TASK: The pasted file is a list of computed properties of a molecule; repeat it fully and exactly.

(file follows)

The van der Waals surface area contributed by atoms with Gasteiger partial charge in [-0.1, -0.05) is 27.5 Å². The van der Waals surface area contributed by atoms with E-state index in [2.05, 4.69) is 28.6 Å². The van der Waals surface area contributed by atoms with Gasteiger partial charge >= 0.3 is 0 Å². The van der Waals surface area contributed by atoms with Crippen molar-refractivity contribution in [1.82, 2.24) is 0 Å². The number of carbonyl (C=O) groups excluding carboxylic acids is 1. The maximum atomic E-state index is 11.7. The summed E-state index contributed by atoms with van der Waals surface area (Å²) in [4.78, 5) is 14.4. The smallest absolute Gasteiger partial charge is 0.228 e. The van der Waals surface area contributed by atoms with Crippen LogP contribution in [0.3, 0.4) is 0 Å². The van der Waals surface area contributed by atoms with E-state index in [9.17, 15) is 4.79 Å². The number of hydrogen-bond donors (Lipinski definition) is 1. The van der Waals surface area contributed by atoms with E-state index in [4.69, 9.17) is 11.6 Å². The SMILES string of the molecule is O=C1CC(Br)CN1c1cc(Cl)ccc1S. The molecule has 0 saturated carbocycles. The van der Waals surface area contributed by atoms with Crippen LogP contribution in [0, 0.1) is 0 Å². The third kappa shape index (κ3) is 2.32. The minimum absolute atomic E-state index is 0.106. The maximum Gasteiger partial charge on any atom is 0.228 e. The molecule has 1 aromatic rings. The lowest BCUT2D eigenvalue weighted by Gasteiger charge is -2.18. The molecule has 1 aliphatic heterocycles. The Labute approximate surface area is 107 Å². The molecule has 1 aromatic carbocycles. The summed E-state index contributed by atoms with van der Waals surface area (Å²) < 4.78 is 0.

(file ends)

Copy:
The van der Waals surface area contributed by atoms with Gasteiger partial charge in [-0.1, -0.05) is 27.5 Å². The van der Waals surface area contributed by atoms with E-state index in [2.05, 4.69) is 28.6 Å². The van der Waals surface area contributed by atoms with Gasteiger partial charge >= 0.3 is 0 Å². The van der Waals surface area contributed by atoms with Crippen molar-refractivity contribution in [1.82, 2.24) is 0 Å². The number of carbonyl (C=O) groups excluding carboxylic acids is 1. The maximum atomic E-state index is 11.7. The summed E-state index contributed by atoms with van der Waals surface area (Å²) in [4.78, 5) is 14.4. The smallest absolute Gasteiger partial charge is 0.228 e. The van der Waals surface area contributed by atoms with Crippen LogP contribution in [0.3, 0.4) is 0 Å². The van der Waals surface area contributed by atoms with E-state index in [9.17, 15) is 4.79 Å². The number of hydrogen-bond donors (Lipinski definition) is 1. The van der Waals surface area contributed by atoms with E-state index in [4.69, 9.17) is 11.6 Å². The SMILES string of the molecule is O=C1CC(Br)CN1c1cc(Cl)ccc1S. The molecule has 0 saturated carbocycles. The van der Waals surface area contributed by atoms with Crippen LogP contribution in [0, 0.1) is 0 Å². The third kappa shape index (κ3) is 2.32. The minimum absolute atomic E-state index is 0.106. The maximum Gasteiger partial charge on any atom is 0.228 e. The molecule has 1 aromatic rings. The lowest BCUT2D eigenvalue weighted by Gasteiger charge is -2.18. The molecule has 1 aliphatic heterocycles. The Labute approximate surface area is 107 Å². The molecule has 1 aromatic carbocycles. The summed E-state index contributed by atoms with van der Waals surface area (Å²) < 4.78 is 0.